I would like to take this opportunity to share with you some points for reflection and engagement.
1. The culture of inclusion and belonging, as opposed to the throwaway culture. Disability, in any form, represents a challenge and an opportunity to build together a more inclusive and civil society, where family members, teachers, and associations such as yours are not abandoned but are supported. For this reason, it is necessary to continue to raise awareness of various aspects of the disability, dismantling prejudices and promoting a culture of inclusion and belonging, based on the dignity of the person. It is the dignity of all the most fragile and vulnerable men and women, too often marginalized as they are labeled as different or even useless, whereas in reality, they are a great wealth for society. Indeed, one is positively surprised to discover many cases of people with disabilities who have good experience in the workplace – like some of you present here – thus offering meaningful witness to all of us. But there is not only the sphere of work, there is the entire life of the person: we might say, his or her “vocation”. Think of the example of Saint Margaret of Città del Castello, the young woman with disabilities who placed her life in the hands of the Lord to dedicate herself fully to prayer and assistance of the poor.
Dear brothers and sisters, the Gospel parable of the good Samaritan (cf. Lk 10: 25-37) shows the way to a more fraternal society (cf. Encyclical Fratelli tutti, chapter II). And on this road, people with disabilities are not only the object of care but also an agent – this is very important! The Samaritan may be the same person with disabilities, with autism, who makes him- or herself close to others, placing his or her talents at the service of the community.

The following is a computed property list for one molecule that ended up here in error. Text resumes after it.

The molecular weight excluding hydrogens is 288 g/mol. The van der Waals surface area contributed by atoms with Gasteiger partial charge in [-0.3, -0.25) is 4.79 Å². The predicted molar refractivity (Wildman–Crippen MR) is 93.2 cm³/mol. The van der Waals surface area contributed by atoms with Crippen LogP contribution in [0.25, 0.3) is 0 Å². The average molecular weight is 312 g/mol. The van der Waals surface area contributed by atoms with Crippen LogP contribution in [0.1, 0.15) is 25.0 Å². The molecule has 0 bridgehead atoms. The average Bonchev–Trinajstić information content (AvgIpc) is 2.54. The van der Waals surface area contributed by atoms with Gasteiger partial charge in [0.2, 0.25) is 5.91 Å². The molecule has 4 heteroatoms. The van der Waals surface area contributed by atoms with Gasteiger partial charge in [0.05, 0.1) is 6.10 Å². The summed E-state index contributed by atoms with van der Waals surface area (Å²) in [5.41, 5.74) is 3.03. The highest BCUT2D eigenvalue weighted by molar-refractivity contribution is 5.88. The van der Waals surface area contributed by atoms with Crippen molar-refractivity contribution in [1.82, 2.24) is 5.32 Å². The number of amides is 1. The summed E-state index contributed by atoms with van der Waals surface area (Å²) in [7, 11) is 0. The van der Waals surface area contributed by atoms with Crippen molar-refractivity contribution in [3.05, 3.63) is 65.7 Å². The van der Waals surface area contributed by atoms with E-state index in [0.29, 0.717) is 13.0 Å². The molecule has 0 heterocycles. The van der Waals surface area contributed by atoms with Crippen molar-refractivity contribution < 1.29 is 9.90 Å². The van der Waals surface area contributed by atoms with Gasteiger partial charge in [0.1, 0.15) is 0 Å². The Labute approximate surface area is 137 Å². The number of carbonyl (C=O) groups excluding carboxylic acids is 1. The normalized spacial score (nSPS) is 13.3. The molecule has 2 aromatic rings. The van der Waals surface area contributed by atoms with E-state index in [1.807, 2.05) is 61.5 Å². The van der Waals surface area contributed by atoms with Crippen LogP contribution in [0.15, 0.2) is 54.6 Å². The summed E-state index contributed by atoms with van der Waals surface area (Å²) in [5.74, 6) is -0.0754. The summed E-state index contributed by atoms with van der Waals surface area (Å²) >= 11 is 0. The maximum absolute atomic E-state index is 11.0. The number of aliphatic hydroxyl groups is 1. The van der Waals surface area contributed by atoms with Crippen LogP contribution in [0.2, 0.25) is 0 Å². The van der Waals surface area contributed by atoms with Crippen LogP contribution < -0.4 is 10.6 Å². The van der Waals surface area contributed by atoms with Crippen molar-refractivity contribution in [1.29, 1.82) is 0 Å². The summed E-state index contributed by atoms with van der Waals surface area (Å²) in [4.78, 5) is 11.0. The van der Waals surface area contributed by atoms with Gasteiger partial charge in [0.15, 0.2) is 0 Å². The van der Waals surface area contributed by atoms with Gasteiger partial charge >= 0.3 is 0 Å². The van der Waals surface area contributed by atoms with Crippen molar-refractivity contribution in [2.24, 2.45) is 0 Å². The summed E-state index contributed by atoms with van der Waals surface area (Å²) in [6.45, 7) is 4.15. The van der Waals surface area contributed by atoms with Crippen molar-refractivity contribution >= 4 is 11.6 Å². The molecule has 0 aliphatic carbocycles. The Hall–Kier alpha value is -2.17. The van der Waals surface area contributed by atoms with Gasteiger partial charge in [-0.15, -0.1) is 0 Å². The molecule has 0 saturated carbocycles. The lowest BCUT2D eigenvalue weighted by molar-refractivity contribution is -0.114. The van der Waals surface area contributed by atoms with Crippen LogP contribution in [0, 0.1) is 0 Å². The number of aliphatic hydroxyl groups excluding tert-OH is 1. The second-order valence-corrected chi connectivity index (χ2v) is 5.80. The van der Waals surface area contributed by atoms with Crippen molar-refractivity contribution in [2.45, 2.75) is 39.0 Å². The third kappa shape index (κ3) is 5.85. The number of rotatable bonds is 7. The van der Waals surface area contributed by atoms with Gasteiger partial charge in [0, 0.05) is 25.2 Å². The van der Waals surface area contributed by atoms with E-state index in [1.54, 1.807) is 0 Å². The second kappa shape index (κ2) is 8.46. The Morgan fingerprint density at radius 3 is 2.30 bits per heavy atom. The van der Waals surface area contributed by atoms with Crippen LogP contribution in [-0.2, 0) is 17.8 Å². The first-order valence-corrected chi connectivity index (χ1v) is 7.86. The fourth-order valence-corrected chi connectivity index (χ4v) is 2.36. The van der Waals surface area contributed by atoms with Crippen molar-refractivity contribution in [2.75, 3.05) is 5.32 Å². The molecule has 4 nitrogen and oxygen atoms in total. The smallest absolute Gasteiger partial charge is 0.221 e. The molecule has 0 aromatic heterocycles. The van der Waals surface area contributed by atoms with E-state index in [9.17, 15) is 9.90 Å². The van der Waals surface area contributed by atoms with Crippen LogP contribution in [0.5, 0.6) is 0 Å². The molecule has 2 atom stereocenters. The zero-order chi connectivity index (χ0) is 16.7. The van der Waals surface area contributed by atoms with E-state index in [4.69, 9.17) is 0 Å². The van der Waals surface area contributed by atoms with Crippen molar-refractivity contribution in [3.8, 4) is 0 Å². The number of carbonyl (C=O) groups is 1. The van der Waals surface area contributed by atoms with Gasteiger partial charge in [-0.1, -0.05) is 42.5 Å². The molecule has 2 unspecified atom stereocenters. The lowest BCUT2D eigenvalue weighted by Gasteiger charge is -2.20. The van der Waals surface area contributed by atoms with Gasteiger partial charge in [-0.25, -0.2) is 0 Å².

2. Participation. An essential aspect of the culture of inclusion is the possibility for people with disabilities to participate actively. Not to be shut away, no, to participate. Placing them at the center means, besides breaking down physical barriers, also ensuring they can take part in the initiatives of the civil and ecclesial community, giving their contribution. To this end, it is a question of supporting their life project through access to education, to employment, and to the leisure sphere, in which they can socialize and express their creativity. This requires a change in mentality. Major steps have been taken in this direction, but prejudices, inequalities and even discrimination still remain. I hope that disabled people themselves may increasingly become agents of this change, as you have shown by collaborating together, civil and ecclesial institutions.
3. Networking. The Covid-19 pandemic has had a very serious impact, especially on the most fragile, the elderly, people with disabilities, and their families. Then, in recent weeks, the tragedy of the war in Ukraine has been added to this: think of how many are more disadvantaged… Dear brothers and sisters, in this situation, our response must be solidarity, forming a network. Solidarity in prayer and solidarity in charity, that becomes real sharing. Faced with so many wounds, especially in the most vulnerable, we must not squander the opportunity to support each other (cf. Apostolic Exhortation Evangelii Gaudium). Let us take responsibility for human suffering with projects and proposals that put the smallest at the center (cf. Mt 25:40).